• Wear clothing made of 100% cotton, silk, polyester, nylon or acrylic; these fabrics generally contain less formaldehyde and are usually well tolerated by sensitive individuals
    • Avoid all clothing made with fabrics that have been treated with formaldehyde (see above)
  • In general, machine wash all new clothing and bedding in hot, soapy water several times before use
  • Purchase furniture made of pressed wood products only if the surfaces and edges are laminated or coated
  • Occupational exposure can be reduced by identifying potential sources of exposure (material safety data sheets should be available to employees) and taking precautions to minimize exposure by wearing suitable protective garments
  • To reduce the formaldehyde content in the air, increase ventilation by opening doors and windows and/or installing exhaust fans in closed areas
  • Read product labels and avoid not only formaldehyde itself but also formaldehyde-releasing preservatives. Some of these are known by the following names:
    • Quaternium-15
    • 2-bromo-2nitropropane-1,3-diol
    • imidazolidinyl urea
    • diazolidinyl urea

Alternative names for formaldehyde

Formaldehyde is also known by several other names. These include:

Avoid all of these. At work, request a material safety data sheet to help identify potential sources of exposure.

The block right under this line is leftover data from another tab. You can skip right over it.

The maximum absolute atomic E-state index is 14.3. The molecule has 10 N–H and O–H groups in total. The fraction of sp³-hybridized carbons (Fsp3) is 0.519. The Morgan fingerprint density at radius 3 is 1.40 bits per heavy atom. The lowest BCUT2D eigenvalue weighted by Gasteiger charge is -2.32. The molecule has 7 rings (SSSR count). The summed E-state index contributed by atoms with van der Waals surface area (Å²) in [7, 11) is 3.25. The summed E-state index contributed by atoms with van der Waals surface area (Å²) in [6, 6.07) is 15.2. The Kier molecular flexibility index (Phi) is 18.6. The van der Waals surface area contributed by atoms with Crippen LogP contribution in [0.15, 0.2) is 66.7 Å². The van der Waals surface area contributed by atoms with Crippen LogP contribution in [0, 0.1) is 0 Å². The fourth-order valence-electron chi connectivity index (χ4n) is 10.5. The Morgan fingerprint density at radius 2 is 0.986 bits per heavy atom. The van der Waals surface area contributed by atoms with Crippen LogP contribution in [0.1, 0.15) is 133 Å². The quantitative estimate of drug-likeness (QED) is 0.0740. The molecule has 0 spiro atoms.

Further information

Formula: CH20

CAS number: 50-00-0

Cross reactions: possibly glutaraldehyde

Appearance: clear, colourless liquid

Sensitiser: free formaldehyde, formaldehyde resins

Patch Test:

2% aqueous solution of formalin (40% solution of formaldehyde gas)

10% urea formaldehyde in petrolatum

10% melamine formaldehyde in petrolatum

1% other formaldehyde resins in petrolatum or isopropyl alcohol.

Sources of Exposure to Formaldehyde
  • Anhidrotics and antiperspirants
  • Building materials —pressed wood products such as particle board, plywood and MDF
  • Canned ice
  • Cellulose esters
  • Clothing made from fabrics finished with formaldehyde resins
  • Coatings — melamine, urea, sulfonamide, phenol resins
  • Cosmetics and toiletries
  • Disinfectants and cleaning agents
  • Embalming fluid and fixatives
  • Fabric and textiles
  • Glues, pastes
  • Medications
  • Mildew preventative in fruits and vegetables
  • Paints and primers
  • Paper products
  • Phenolic resins and urea plastics found in buttons, footwear and jewelry
  • Photographic plates
  • Polishes
  • Preservatives
  • Printing/etching materials
  • Rubber cements
  • Smoke
  • Tanning agents
  • Toxoids and vaccines

Reference

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Author: Vanessa Ngan, staff writer

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If you have any concerns with your skin or its treatment, see a dermatologist for advice.